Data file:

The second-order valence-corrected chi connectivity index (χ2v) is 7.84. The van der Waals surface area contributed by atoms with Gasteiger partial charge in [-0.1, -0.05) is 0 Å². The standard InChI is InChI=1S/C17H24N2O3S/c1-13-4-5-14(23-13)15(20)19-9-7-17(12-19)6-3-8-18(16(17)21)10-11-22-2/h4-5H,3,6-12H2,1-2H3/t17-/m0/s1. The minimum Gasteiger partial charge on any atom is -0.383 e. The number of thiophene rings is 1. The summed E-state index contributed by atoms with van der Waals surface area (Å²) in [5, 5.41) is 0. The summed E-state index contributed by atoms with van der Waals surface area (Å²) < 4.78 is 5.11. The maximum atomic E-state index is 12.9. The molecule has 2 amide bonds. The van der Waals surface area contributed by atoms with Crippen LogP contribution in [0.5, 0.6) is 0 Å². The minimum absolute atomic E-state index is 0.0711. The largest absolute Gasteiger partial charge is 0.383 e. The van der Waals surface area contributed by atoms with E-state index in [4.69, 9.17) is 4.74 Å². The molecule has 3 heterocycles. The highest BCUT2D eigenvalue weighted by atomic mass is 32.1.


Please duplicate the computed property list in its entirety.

The second-order valence-corrected chi connectivity index (χ2v) is 7.84. The van der Waals surface area contributed by atoms with Gasteiger partial charge in [-0.1, -0.05) is 0 Å². The standard InChI is InChI=1S/C17H24N2O3S/c1-13-4-5-14(23-13)15(20)19-9-7-17(12-19)6-3-8-18(16(17)21)10-11-22-2/h4-5H,3,6-12H2,1-2H3/t17-/m0/s1. The minimum Gasteiger partial charge on any atom is -0.383 e. The number of thiophene rings is 1. The summed E-state index contributed by atoms with van der Waals surface area (Å²) in [5, 5.41) is 0. The summed E-state index contributed by atoms with van der Waals surface area (Å²) < 4.78 is 5.11. The maximum atomic E-state index is 12.9. The molecule has 2 amide bonds. The van der Waals surface area contributed by atoms with Crippen LogP contribution in [0.5, 0.6) is 0 Å². The minimum absolute atomic E-state index is 0.0711. The largest absolute Gasteiger partial charge is 0.383 e. The van der Waals surface area contributed by atoms with E-state index in [4.69, 9.17) is 4.74 Å². The molecule has 3 heterocycles. The highest BCUT2D eigenvalue weighted by atomic mass is 32.1.